The virus reached neutral Madrid and the King of Spain succumbed. Ironically, his death and the uncensored debate about it in the Spanish press led to the unwarranted moniker of the “Spanish flu” (resulting in hostility to Hispanic people back in the USA where the “Spanish Lady”, a skeleton in a black flamenco dress, became an icon of both the disease and naked racism).

Dr James Niven took the initiative in Manchester
The British Government censored anything they felt might damage wartime morale –  Arthur Newsome, the closest equivalent to a Chief Medical Officer, decreed it important to “keep calm and carry on.” Concerned to maintain munitions production, the government took few steps to counter the disease, even when Prime Minister Lloyd George nearly died from it – he was secretly treated in Manchester City Hall for several weeks after attending a crowded war bond rally.

Yet it was a Scots-born Manchester doctor, James Niven, who from the outset identified that this flu was far more aggressive and needed a proactive response. He lobbied to close schools, distributed at his own expense over half a million posters urging personal protective measures and presented the first public health films with a character called Dr Wise advising on social distancing and masks. The city’s death rate was possibly as low as one eighth of the norm, though it didn’t spare Niven from eventual suicide.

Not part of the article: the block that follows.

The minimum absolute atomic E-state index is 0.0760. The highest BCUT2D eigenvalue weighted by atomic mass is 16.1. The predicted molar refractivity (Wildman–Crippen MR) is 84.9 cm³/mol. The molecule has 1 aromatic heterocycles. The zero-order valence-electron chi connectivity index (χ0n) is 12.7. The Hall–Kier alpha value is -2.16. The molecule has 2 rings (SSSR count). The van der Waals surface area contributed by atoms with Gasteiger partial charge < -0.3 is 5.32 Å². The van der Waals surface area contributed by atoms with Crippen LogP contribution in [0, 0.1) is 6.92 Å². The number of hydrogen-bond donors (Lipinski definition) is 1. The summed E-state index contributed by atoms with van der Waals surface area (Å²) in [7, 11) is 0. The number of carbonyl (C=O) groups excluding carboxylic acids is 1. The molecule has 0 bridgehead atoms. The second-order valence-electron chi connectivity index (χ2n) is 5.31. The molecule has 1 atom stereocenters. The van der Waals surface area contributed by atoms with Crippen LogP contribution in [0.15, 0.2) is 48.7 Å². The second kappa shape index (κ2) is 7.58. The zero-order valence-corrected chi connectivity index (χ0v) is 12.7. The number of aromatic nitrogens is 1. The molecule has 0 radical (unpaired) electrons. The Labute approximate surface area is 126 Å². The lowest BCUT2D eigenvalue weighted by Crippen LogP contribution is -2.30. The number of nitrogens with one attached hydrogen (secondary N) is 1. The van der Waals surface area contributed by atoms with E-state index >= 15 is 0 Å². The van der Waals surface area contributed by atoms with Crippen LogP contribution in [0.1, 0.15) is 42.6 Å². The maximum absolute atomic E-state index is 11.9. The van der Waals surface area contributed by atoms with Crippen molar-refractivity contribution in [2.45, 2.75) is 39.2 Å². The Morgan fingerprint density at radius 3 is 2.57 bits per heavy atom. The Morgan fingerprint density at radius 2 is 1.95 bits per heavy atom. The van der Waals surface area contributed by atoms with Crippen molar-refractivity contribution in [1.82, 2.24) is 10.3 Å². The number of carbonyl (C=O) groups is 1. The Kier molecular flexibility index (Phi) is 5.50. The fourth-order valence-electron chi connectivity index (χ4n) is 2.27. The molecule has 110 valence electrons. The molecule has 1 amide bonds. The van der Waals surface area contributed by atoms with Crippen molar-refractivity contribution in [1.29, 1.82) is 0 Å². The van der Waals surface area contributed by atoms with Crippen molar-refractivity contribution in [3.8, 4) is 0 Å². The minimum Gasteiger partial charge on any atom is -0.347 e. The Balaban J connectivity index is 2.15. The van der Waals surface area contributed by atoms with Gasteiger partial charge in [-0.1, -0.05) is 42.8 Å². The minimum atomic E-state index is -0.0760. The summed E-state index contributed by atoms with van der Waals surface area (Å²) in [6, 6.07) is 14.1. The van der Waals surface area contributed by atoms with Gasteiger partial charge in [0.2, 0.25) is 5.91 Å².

After a summer lull, an even more virulent strain emerged in September. Victims were much more prone to fatal secondary infections, many dying with a characteristic deep blue skin tone resulting from pus-filled lungs starving the body of oxygen.

Cities like Sheffield and mining communities across Yorkshire were particularly badly affected owing to the close working and badly ventilated conditions in heavy industry and mines, as well as often cramped housing. The illness led some to desperation – Joseph Meek, a Normanton miner, in a curious harbinger of 2020, drank carbolic disinfectant not to cure but to kill himself, while some parents facing their own deaths killed their children for fear of no one being left to care for them.

Yet the government continued with its complacency, advising treatments such as rest – impossible for people scraping by in a time with no sick pay – consuming Bovril and opium, or even inhaling potash. Trains and trams ran unaffected and shops, pubs and theatres stayed open. Where local authorities did take measures, these were half-hearted – in York, for example, American soldiers were banned from cinemas, but locals were free to attend.

Other countries similarly had at best disparate and inconsistent responses: in the USA, municipalities often took responsibility for public health and were often at odds with the preferences of state governors. While some areas had draconian rules on, for example, mask wearing, others were much more lax and in several cities demonstrations were held to complain about measures viewed as affronts to American individualism. All the same, the Federal government passed the Defense of the Realm Act to censor any stories in the press that it deemed could spread “fear or dismay” – a bizarre line of reasoning not unknown to the President of the USA in 2020’s pandemic.